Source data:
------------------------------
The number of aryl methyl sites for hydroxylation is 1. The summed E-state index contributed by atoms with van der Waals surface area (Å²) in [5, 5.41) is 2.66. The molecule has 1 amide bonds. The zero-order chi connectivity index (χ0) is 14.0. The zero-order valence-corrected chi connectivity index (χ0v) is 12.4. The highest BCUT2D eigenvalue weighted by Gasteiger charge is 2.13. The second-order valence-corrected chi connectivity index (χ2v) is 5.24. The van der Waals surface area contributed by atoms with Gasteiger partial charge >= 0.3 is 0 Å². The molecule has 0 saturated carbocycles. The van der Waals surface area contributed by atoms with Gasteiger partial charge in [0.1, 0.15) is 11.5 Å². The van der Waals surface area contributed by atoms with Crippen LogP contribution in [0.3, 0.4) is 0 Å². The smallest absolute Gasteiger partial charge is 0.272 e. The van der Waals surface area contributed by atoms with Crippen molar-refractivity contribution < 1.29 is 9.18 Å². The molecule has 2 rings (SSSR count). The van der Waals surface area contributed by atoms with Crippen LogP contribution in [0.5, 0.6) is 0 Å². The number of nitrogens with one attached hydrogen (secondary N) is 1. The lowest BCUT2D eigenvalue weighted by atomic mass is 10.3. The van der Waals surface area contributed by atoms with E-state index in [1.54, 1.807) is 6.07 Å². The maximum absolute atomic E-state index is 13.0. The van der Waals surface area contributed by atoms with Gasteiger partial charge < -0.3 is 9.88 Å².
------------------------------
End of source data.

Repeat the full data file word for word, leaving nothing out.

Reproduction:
The number of aryl methyl sites for hydroxylation is 1. The summed E-state index contributed by atoms with van der Waals surface area (Å²) in [5, 5.41) is 2.66. The molecule has 1 amide bonds. The zero-order chi connectivity index (χ0) is 14.0. The zero-order valence-corrected chi connectivity index (χ0v) is 12.4. The highest BCUT2D eigenvalue weighted by Gasteiger charge is 2.13. The second-order valence-corrected chi connectivity index (χ2v) is 5.24. The van der Waals surface area contributed by atoms with Gasteiger partial charge >= 0.3 is 0 Å². The molecule has 0 saturated carbocycles. The van der Waals surface area contributed by atoms with Gasteiger partial charge in [0.1, 0.15) is 11.5 Å². The van der Waals surface area contributed by atoms with Crippen LogP contribution in [0.3, 0.4) is 0 Å². The smallest absolute Gasteiger partial charge is 0.272 e. The van der Waals surface area contributed by atoms with Crippen molar-refractivity contribution < 1.29 is 9.18 Å². The molecule has 2 rings (SSSR count). The van der Waals surface area contributed by atoms with Crippen LogP contribution in [0.5, 0.6) is 0 Å². The number of nitrogens with one attached hydrogen (secondary N) is 1. The lowest BCUT2D eigenvalue weighted by atomic mass is 10.3. The van der Waals surface area contributed by atoms with E-state index in [1.54, 1.807) is 6.07 Å². The maximum absolute atomic E-state index is 13.0. The van der Waals surface area contributed by atoms with Gasteiger partial charge < -0.3 is 9.88 Å².